A few days ago on my facebook page I asked for anyone that might be interested in guest posting about Valentine’s Day projects and crafts. Little did I know that this week – February 7-14 is also CHD (Congenital Heart Defect) Awareness Week. I was delighted when Kristine, mother to sweet baby Cora offered to share her story and her cause. So delighted. She is strong voice for her precious daughter Cora, and an inspiration for everything she’s doing in her honor. Did you know Cora was on CNN a few days ago? You might want to hear what she’s got to say. She’s making strides.
When I think February, I think hearts. I have my entire life. I always used to picture pretty red or pink hearts strung up, Valentine’s cards shaped like a heart and heart-shaped boxes of chocolate.
Now, I think of beating hearts, and hearts that are born broken—not that the person is sad but whose heart anatomic heart has a hole, is missing a chamber or valve or has something else wrong.
I never knew that babies could have heart disease until my own baby was born with congenital heart defects (CHD). I didn’t know it when she was born. I didn’t know until after she’d died. Cora was five days old when I was nursing her early one morning. She died in my arms, suddenly and instantly. I found out from the coroner about her CHD.
Without the love and support of my fellow baby loss bloggers, like Franchesca, I don’t know where I’d be. Through their broken hearts—and mine—I’ve learned that my daughters defected heart was and always will be perfect. She was perfect.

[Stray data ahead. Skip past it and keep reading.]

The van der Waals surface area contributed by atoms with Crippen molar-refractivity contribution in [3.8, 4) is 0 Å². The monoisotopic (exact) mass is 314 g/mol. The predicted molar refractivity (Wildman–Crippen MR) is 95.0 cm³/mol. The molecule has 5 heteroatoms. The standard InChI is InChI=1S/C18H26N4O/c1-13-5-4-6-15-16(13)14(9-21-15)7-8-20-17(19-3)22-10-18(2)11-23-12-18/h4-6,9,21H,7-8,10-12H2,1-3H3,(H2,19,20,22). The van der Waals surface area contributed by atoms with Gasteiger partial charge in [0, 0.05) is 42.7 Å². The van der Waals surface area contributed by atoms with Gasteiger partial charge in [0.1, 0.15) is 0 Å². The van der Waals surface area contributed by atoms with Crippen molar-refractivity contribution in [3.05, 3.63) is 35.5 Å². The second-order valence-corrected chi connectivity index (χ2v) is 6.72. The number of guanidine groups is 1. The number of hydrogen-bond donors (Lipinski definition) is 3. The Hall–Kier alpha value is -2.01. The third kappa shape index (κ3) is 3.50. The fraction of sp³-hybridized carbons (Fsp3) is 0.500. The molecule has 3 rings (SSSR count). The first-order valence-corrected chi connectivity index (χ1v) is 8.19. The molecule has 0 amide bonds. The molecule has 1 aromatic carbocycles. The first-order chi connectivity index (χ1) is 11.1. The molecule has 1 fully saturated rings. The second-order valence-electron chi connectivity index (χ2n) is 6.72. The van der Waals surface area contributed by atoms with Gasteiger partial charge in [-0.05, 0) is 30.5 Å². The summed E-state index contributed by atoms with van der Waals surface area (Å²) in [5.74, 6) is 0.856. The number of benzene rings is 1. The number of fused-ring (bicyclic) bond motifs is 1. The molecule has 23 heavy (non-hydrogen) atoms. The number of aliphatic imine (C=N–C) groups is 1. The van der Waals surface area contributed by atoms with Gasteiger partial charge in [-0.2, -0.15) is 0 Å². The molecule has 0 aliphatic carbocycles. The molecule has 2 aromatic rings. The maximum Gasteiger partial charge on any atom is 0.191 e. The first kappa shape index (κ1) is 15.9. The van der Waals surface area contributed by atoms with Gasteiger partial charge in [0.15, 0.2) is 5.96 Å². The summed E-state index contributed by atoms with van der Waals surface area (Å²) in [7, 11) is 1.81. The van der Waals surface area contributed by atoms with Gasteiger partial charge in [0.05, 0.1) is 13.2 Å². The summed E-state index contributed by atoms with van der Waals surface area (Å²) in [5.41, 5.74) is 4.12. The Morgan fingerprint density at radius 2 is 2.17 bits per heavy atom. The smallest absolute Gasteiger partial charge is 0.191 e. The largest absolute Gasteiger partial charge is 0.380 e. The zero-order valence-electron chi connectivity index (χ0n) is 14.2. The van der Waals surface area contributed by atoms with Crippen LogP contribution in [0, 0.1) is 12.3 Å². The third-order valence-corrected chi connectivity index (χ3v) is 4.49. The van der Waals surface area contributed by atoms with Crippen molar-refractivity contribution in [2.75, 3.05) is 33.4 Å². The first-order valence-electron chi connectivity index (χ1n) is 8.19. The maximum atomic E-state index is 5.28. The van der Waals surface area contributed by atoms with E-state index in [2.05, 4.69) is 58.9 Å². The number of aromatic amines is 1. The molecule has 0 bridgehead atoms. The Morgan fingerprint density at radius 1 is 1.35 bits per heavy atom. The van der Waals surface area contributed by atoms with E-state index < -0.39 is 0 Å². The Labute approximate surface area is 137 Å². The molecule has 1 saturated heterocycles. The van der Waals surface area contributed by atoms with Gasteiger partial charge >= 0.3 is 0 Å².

Cora isn’t alone. Luckily, these days 90 percent of those that are born with congenital heart disease live to adulthood, but still many die. CHD is a leading cause of infant death. It affects an estimated 1 in 100 babies, and ranges in severity. Cora’s story is just one of many from these little babies born with hearts that didn’t form right sometime in the early weeks of pregnancy.
This week is CHD Awareness Week. When it comes to CHD, I know awareness matters. Mothers like me shouldn’t first hear the phrase “congenital heart” from the coroner. All mothers should know about the most common birth defect.
After Cora died, I learned a simple screening—pulse oximetry—might have prevented our tragedy. It’s simple, non-invasive, doesn’t hurt baby, and is recommended by the American Academy of Pediatrics, American Heart Association, March of Dimes and federal government. Yet, not every baby is screened. I’m working to change that through my site, http://www.pulseoxadvocacy.com.
This February, think hearts—not just the pretty ones we string up as decorations, but also the beautiful tiny broken ones like my Cora’s.
You can read more about Cora at http://www.corasstory.org.